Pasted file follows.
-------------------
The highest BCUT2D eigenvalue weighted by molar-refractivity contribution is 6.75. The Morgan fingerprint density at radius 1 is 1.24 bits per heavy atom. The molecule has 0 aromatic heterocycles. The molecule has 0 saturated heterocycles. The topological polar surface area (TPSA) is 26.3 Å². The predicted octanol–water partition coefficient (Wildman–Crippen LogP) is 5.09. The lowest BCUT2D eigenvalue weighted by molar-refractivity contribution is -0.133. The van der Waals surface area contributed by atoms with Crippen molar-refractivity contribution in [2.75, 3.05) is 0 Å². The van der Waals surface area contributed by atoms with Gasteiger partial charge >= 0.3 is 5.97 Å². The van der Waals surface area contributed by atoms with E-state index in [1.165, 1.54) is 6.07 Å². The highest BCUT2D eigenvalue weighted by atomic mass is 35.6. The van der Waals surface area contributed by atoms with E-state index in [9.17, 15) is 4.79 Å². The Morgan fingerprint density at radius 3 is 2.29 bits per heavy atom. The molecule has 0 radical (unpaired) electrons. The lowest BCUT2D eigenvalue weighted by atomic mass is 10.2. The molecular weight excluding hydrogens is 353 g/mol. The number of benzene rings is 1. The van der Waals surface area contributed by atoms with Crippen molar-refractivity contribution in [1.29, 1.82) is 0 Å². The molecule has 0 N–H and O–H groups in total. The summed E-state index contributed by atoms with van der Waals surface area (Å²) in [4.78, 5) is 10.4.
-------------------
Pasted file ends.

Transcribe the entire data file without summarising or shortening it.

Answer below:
The highest BCUT2D eigenvalue weighted by molar-refractivity contribution is 6.75. The Morgan fingerprint density at radius 1 is 1.24 bits per heavy atom. The molecule has 0 aromatic heterocycles. The molecule has 0 saturated heterocycles. The topological polar surface area (TPSA) is 26.3 Å². The predicted octanol–water partition coefficient (Wildman–Crippen LogP) is 5.09. The lowest BCUT2D eigenvalue weighted by molar-refractivity contribution is -0.133. The van der Waals surface area contributed by atoms with Crippen molar-refractivity contribution in [2.75, 3.05) is 0 Å². The van der Waals surface area contributed by atoms with Gasteiger partial charge >= 0.3 is 5.97 Å². The van der Waals surface area contributed by atoms with E-state index in [1.165, 1.54) is 6.07 Å². The highest BCUT2D eigenvalue weighted by atomic mass is 35.6. The van der Waals surface area contributed by atoms with E-state index in [9.17, 15) is 4.79 Å². The Morgan fingerprint density at radius 3 is 2.29 bits per heavy atom. The molecule has 0 radical (unpaired) electrons. The lowest BCUT2D eigenvalue weighted by atomic mass is 10.2. The molecular weight excluding hydrogens is 353 g/mol. The number of benzene rings is 1. The van der Waals surface area contributed by atoms with Crippen molar-refractivity contribution in [1.29, 1.82) is 0 Å². The molecule has 0 N–H and O–H groups in total. The summed E-state index contributed by atoms with van der Waals surface area (Å²) in [4.78, 5) is 10.4.